They’re not historically popular dogs, but recent celebrity trends are changing that. Lady Gaga, Dwayne Johnson, Reese Witherspoon, Hugh Jackman – the list of celebrities who enjoy sharing pictures of their Frenchies is never-ending.
Celebrities loving their dogs isn’t a problem; however, animal shelters around the country are feeling the strain caused by the new fad.
While Frenchies and other related breeds like English Bulldogs and Pugs are being toted around in designer handbags, they’re turning into a status symbol. People see one celebrity after another buy into the snub-nosed breeds, and they catch on to the craze. But unlike copying a celebrity’s hairstyle or outfit, Frenchie Fever is having unexpected consequences.
Battersea Dog Home in London reported taking in 29 surrendered French Bulldogs in 2017. That’s compared to 11 in 2016 and seven in 2015. The sudden surge of abandoned dogs is at least partly due to people not knowing what they’re getting themselves into when they copy their favorite celebrity.
While their big eyes, squishy faces, and happy personalities make them adorable pets, French Bulldogs and other breeds with short noses aren’t easy to care for. They’re part of a category of dog scientifically called brachycephalic breeds. Their flat faces cause numerous health issues, and excessive breeding has lead to other medical issues.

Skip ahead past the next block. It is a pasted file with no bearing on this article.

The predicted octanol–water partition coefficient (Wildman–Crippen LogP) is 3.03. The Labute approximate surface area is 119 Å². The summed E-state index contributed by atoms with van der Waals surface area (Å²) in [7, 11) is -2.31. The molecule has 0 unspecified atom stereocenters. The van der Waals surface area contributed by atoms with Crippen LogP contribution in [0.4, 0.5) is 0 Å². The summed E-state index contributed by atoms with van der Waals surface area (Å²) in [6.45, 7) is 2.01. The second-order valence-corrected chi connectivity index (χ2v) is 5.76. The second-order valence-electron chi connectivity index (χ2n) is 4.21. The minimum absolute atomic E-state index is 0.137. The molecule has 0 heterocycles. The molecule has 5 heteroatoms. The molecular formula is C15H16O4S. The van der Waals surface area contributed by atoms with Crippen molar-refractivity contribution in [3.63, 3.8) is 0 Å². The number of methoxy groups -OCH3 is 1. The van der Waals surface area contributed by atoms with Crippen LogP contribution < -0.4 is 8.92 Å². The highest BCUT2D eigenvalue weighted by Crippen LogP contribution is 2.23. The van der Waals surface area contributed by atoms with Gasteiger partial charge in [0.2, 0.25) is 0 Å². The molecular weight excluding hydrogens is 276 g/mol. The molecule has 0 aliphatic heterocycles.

Bulldogs suffer from breathing difficulties all their lives. Some dogs end up needing corrective surgery to open their restricted airways and prevent them from suffocating. They are known for developing eye ulcers, skin diseases, spinal abnormalities, and allergies. It’s also common for them to be unable to give birth naturally.
In general, they’re not a healthy breed. Their medical issues lead to emergency visits to the vet, life-saving surgery, and expensive vet bills. The celebrities that buy snub-nosed breeds have the funds to cover these issues. Their fans, however, often end up with a difficult decision to make. When they can’t afford the continued costs of keeping their dogs healthy, animal shelters are forced to pick up where they left off.
Shelters in the U.S. and U.K. are taking in abandoned Frenchies, Bulldogs, Pugs, and Shih Tzus at a higher-than-average rate. The ones lucky enough to belong to millionaire actors, singers, and CEOs enjoy cushy lives complete with their own sponsors and social media accounts. All the others, however, face uncertain futures and the possibility of spending life at a shelter.
Shelter representatives ask everyone to research the breed and consider potential costs before following in their favorite celebrity’s footsteps.
Do you think celebrities are contributing to the rise of abandoned Bulldogs? Let us know in the comments.
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